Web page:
Diffusion-weighted imaging may detect brain lesions after carbon monoxide poisoning

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 - nerves

Can diffusion-weighted imaging (DWI) detect acute brain lesions? Can it also assess the probability that carbon monoxide poisoning has initiated delayed neurological sequelae (DNS)? According to a study conducted by researchers from the Asan Medical Center at the University of Ulsan College of Medicine in Seoul, South Korea, the answer is yes.  

Treating acute carbon monoxide (CO) poisoning requires preventing such neurological consequences, according to a study recently published in JAMA Neurology. MRI technology plays an important role in assessing DNS, which can manifest two to six weeks after initial resuscitation.  

"Documenting acute lesions that can potentially indicate the subsequent development of DNS could give clinicians and researchers useful information for understanding the pathophysiology of DNS and targeting prevention," said lead author of the study Sang-Beom Jeon, MD, PhD. "We aimed to investigate the prevalence and radiological characteristics of acute brain lesions (ABLs) on diffusion weighted imaging (DWI), which we termed ABLDs, and to determine whether the presence of ABLDs is related to the development of DNS in patients after acute CO poisoning."  

Over the course of roughly four years, from April 2011 to December 2015, researchers conducted the registry-based observational study at the Asan Medical Center in Seoul. In total, 387 patients who had acute carbon monoxide poisoning qualified for the study and underwent DWI. Demographic data, risk factors, level of consciousness at arrival, vital signs and lab results from all patients were collected accordingly.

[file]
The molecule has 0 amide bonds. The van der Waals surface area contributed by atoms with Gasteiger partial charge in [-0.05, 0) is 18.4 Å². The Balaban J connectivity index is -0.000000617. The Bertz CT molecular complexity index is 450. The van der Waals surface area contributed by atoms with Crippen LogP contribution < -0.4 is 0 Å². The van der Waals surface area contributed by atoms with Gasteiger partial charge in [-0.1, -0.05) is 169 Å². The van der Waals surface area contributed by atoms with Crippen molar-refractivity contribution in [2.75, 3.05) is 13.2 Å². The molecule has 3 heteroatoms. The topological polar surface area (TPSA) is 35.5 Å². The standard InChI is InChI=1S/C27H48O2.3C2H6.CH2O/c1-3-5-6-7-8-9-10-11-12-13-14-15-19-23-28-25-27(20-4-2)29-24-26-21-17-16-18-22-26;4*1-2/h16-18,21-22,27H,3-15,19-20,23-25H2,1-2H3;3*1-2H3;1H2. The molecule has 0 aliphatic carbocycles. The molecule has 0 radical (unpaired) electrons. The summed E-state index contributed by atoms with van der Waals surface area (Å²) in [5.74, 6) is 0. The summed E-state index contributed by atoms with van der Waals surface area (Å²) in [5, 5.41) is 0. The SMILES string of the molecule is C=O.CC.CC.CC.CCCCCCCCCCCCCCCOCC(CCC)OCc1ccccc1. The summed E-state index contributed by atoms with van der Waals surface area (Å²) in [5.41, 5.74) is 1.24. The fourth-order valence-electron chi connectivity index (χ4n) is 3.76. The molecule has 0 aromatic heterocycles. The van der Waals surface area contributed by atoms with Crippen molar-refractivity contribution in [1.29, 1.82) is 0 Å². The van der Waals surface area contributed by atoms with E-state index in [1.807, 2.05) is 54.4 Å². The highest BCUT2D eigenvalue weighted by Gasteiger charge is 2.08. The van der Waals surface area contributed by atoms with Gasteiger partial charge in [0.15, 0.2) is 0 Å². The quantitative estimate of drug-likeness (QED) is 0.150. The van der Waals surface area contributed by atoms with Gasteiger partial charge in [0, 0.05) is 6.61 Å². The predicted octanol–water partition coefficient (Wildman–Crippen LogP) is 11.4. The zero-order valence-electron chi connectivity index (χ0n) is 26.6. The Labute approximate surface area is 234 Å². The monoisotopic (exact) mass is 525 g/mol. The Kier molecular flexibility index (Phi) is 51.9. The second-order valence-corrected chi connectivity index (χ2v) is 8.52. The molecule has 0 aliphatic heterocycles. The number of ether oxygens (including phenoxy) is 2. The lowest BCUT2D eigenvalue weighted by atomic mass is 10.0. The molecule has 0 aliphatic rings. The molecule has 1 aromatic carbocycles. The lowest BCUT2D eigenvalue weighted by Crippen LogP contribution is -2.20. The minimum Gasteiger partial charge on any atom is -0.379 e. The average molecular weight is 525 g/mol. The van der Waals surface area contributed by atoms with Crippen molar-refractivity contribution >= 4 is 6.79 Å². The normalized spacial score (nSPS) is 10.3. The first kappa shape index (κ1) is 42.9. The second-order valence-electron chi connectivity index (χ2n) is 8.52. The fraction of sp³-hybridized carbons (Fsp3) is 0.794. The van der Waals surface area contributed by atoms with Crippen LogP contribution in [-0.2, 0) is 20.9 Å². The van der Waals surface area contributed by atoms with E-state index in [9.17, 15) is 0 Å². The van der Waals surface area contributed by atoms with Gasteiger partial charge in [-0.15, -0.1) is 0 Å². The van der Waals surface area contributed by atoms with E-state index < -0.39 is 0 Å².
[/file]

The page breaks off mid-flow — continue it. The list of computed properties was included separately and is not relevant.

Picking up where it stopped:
"Every patient received 100 percent oxygen by facial mask or mechanical ventilator following endotracheal intubation. Hyperbaric oxygen therapy was delivered if patients manifested signs of serious poisoning (unconsciousness, neurological signs, cardiovascular dysfunction, or severe acidosis) or had a carboxyhemoglobin level of 25 percent or higher," Jeon et al. wrote.   

Furthermore, researchers assessed DNS through the following methods:  

  • Routinely requesting neurology consultations for the assessment of neurological signs before discharge.
  • Informing patients of DNS symptoms and the researchers contact information.
  • Visiting patients to regular follow-up visits in the neurology clinic after discharge.
  • Performing telephone interviews with the patient using a questionnaire.
  • And having neurologists evaluate DNS but did not have dedicated tools to specify DNS.

Researchers found that of the 387 patients tested, 104 showed brain lesions on diffusion-weighted imaging and delayed neurological sequala occurred in 101 patients, according to the study. The most common locations of ABLs were in the globus pallidus, though all varied in size, shape and distribution. Additionally, 37 percent were women, with a median age of 42 years, and the median time from the end of CO exposure to visiting the hospital was almost three hours.  

"We showed that the presence of ABLDs during the acute phase of CO poisoning was significantly associated with a 14-fold higher risk of developing DNS in the future compared with those who did not have acute brain lesions (ABLs)," Jeon concluded. "The sensitivity and positive predictive value of ABLDs to assess the probability of DNS was approximately 75 percent, and the specificity and negative predictive value were approximately 90 percent. Therefore, we concluded that DWI is a useful modality for detecting ABLs and assessing the probability of DNS in patients with CO poisoning."